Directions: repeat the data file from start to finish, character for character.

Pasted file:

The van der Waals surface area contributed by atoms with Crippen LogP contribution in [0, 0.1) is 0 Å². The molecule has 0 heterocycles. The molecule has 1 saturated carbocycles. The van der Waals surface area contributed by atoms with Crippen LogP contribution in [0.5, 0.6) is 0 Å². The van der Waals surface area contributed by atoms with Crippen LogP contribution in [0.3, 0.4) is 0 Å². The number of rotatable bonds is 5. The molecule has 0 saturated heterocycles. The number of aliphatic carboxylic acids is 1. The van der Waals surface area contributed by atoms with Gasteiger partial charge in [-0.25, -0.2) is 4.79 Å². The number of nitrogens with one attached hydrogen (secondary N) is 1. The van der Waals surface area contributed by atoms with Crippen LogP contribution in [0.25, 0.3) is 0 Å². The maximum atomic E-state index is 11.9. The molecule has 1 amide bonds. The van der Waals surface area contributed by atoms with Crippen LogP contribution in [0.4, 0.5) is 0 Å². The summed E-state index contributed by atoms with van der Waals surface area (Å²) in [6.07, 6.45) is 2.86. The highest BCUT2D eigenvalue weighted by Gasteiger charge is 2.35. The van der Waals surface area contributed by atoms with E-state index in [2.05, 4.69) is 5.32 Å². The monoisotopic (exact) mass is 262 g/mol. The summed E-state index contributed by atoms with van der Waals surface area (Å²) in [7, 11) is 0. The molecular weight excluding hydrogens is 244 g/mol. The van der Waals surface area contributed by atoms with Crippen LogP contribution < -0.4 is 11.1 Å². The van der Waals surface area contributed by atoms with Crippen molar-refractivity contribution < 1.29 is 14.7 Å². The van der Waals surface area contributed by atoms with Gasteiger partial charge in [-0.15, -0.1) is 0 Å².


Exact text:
The van der Waals surface area contributed by atoms with Crippen LogP contribution in [0, 0.1) is 0 Å². The molecule has 0 heterocycles. The molecule has 1 saturated carbocycles. The van der Waals surface area contributed by atoms with Crippen LogP contribution in [0.5, 0.6) is 0 Å². The van der Waals surface area contributed by atoms with Crippen LogP contribution in [0.3, 0.4) is 0 Å². The number of rotatable bonds is 5. The molecule has 0 saturated heterocycles. The number of aliphatic carboxylic acids is 1. The van der Waals surface area contributed by atoms with Gasteiger partial charge in [-0.25, -0.2) is 4.79 Å². The number of nitrogens with one attached hydrogen (secondary N) is 1. The van der Waals surface area contributed by atoms with Crippen LogP contribution in [0.25, 0.3) is 0 Å². The maximum atomic E-state index is 11.9. The molecule has 1 amide bonds. The van der Waals surface area contributed by atoms with Crippen LogP contribution in [0.4, 0.5) is 0 Å². The summed E-state index contributed by atoms with van der Waals surface area (Å²) in [6.07, 6.45) is 2.86. The highest BCUT2D eigenvalue weighted by Gasteiger charge is 2.35. The van der Waals surface area contributed by atoms with E-state index in [2.05, 4.69) is 5.32 Å². The monoisotopic (exact) mass is 262 g/mol. The summed E-state index contributed by atoms with van der Waals surface area (Å²) in [7, 11) is 0. The molecular weight excluding hydrogens is 244 g/mol. The van der Waals surface area contributed by atoms with Crippen LogP contribution < -0.4 is 11.1 Å². The van der Waals surface area contributed by atoms with Crippen molar-refractivity contribution < 1.29 is 14.7 Å². The van der Waals surface area contributed by atoms with Gasteiger partial charge in [-0.15, -0.1) is 0 Å².